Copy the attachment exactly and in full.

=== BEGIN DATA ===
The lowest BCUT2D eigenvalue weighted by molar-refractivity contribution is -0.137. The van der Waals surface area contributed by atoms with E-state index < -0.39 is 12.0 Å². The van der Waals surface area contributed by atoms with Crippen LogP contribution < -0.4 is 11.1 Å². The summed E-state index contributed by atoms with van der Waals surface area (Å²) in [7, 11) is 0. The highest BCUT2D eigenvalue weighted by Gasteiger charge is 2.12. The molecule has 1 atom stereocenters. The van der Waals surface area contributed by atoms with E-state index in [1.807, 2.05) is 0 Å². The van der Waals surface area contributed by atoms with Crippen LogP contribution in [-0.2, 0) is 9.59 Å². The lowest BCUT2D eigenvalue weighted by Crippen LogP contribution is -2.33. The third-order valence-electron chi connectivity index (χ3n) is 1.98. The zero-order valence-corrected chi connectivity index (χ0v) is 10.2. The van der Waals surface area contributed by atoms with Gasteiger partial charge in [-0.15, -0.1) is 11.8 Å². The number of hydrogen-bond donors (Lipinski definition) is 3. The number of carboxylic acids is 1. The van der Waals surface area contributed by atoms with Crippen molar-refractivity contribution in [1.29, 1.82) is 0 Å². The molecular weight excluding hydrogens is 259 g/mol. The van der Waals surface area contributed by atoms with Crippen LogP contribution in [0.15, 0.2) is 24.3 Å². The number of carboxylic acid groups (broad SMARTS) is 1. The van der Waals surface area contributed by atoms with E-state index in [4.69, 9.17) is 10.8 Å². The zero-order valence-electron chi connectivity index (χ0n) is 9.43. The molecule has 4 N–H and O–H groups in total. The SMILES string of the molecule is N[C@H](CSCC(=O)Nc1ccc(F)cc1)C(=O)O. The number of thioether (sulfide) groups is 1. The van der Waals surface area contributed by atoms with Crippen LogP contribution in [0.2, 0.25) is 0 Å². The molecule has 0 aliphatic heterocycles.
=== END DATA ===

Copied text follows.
The lowest BCUT2D eigenvalue weighted by molar-refractivity contribution is -0.137. The van der Waals surface area contributed by atoms with E-state index < -0.39 is 12.0 Å². The van der Waals surface area contributed by atoms with Crippen LogP contribution < -0.4 is 11.1 Å². The summed E-state index contributed by atoms with van der Waals surface area (Å²) in [7, 11) is 0. The highest BCUT2D eigenvalue weighted by Gasteiger charge is 2.12. The molecule has 1 atom stereocenters. The van der Waals surface area contributed by atoms with E-state index in [1.807, 2.05) is 0 Å². The van der Waals surface area contributed by atoms with Crippen LogP contribution in [-0.2, 0) is 9.59 Å². The lowest BCUT2D eigenvalue weighted by Crippen LogP contribution is -2.33. The third-order valence-electron chi connectivity index (χ3n) is 1.98. The zero-order valence-corrected chi connectivity index (χ0v) is 10.2. The van der Waals surface area contributed by atoms with Gasteiger partial charge in [-0.15, -0.1) is 11.8 Å². The number of hydrogen-bond donors (Lipinski definition) is 3. The number of carboxylic acids is 1. The van der Waals surface area contributed by atoms with Crippen molar-refractivity contribution in [1.29, 1.82) is 0 Å². The molecular weight excluding hydrogens is 259 g/mol. The van der Waals surface area contributed by atoms with Crippen LogP contribution in [0.15, 0.2) is 24.3 Å². The number of carboxylic acid groups (broad SMARTS) is 1. The van der Waals surface area contributed by atoms with E-state index in [4.69, 9.17) is 10.8 Å². The zero-order valence-electron chi connectivity index (χ0n) is 9.43. The molecule has 4 N–H and O–H groups in total. The SMILES string of the molecule is N[C@H](CSCC(=O)Nc1ccc(F)cc1)C(=O)O. The number of thioether (sulfide) groups is 1. The van der Waals surface area contributed by atoms with Crippen LogP contribution in [0.2, 0.25) is 0 Å². The molecule has 0 aliphatic heterocycles.